This preview has intentionally blurred sections. Sign up to view the full version.View Full Document
Unformatted text preview: Megan Sanders HA &amp;A 1410 Realism and Impressionism Robert Herberts article City v. Country: The Rural Image in French Painting from Millet to Gaughin introduces the importance of urbanization during mid nineteenth century in France. Statistically, Paris and its surrounding suburbs population doubled between 1831 and 1851. This huge increase was due to the peasants leaving their land in turn for a piece of the textile jobs offered in the city. By 1860, one-sixth of farmers left their land, never to return again. In 1848, the National Assembly t ried to determine ways to shrink the flowing population, although the need for city labor was eminent. The depopulation of the country directly correlated with the rise of peasants in Paris. This massive emigration was noticed by all, including artists. The portrayal of the peasant was thus one of the first symbols of change because it could be associated with the new hero, the common man. Champion was Jean Francois Millet known as the peasant painter through the 1850s. Artists wanted to reincarnate the heroes found within Renaissance and Baroque art. Many subjects were painted with sweeping curves and continuous movements to induce a feeling of natural power. This way, the peasant is seen raw and direct in front of its audience. The novelty of peasant artwork was first seen as a radical symbol. Critics claimed that peasants could not be compared to the embellished themes from religion, mythology and history. Many believed the common man was meant to stir rebellion, as the memory of peasant revolts was still fresh in aristocratic memory. For Millet, the common man represented the struggle of a man for existence and his oppression by fate. Most famous, The Man with a Hoe depicts a static life full of weariness and devoid of strong emotions. The thorns in the corner of the painting allude to the passion of Christ. While other artists portrayed peasants as content with their peaceful tasks and pretty faces, Millet was consistently painting the real, and opposite. Another article Parisian Social Statistics: Gavarni, Le Diable a Paris and Early Realism written by Aaron Sheon discusses the need, then usage for a statistical census within Paris in the 1830s and 40s. The founding of the Parisian statistical bureau is due to the rapid change from an agricultural economy to the industrialization of the city. Unemployed farmers were forced to emigrate from their rural homes to their new urban lives. Therefore, Paris became densely populated by peasants with little industrial skills, who then took lower paying jobs, with no security and dangerous conditions for their health. This new lower paying jobs, with no security and dangerous conditions for their health....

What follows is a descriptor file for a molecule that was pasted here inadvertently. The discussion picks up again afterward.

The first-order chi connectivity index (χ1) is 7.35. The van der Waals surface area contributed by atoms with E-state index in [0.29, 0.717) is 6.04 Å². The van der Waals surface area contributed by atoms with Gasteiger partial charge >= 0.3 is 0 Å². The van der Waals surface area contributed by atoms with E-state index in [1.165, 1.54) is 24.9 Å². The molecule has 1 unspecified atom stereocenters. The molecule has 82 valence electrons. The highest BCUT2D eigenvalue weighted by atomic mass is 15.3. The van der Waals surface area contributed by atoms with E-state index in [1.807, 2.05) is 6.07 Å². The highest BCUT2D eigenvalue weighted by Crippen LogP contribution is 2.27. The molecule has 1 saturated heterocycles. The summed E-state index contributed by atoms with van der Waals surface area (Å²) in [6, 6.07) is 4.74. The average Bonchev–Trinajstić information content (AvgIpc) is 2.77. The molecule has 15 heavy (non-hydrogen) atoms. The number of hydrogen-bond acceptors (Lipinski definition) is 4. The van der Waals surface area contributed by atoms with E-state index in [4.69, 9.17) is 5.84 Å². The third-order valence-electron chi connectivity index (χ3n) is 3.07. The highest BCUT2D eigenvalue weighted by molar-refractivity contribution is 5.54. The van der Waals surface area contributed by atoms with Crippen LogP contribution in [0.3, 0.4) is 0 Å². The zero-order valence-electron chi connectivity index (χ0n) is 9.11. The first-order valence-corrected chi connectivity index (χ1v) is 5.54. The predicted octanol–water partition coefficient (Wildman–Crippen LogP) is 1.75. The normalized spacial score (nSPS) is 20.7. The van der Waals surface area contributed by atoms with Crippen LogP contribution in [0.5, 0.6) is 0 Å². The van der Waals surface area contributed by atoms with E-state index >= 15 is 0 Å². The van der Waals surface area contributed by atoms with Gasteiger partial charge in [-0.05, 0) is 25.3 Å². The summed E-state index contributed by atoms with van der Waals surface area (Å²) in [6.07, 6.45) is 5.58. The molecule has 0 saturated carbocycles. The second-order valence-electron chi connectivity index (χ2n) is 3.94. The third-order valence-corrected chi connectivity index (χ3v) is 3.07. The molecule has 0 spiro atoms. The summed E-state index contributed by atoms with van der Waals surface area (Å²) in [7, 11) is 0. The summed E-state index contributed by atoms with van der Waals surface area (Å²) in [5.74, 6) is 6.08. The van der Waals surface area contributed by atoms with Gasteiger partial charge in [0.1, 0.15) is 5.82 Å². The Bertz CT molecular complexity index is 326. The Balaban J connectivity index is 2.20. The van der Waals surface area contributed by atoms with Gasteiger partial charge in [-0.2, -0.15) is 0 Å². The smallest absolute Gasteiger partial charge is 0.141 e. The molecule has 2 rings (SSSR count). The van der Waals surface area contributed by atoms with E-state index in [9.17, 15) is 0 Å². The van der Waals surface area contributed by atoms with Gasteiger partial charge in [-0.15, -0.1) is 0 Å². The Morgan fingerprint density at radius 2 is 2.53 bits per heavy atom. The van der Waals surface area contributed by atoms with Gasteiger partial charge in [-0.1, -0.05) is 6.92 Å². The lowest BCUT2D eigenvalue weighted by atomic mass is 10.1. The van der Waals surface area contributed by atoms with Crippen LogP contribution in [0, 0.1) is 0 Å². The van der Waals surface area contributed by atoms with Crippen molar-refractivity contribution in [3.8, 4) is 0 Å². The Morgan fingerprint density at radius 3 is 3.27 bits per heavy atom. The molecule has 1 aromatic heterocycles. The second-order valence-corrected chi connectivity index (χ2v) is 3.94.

View Full Document
- Spring '10
- peasants, Octave Tassert, Parisian Social Statistics, painter Octave Tassert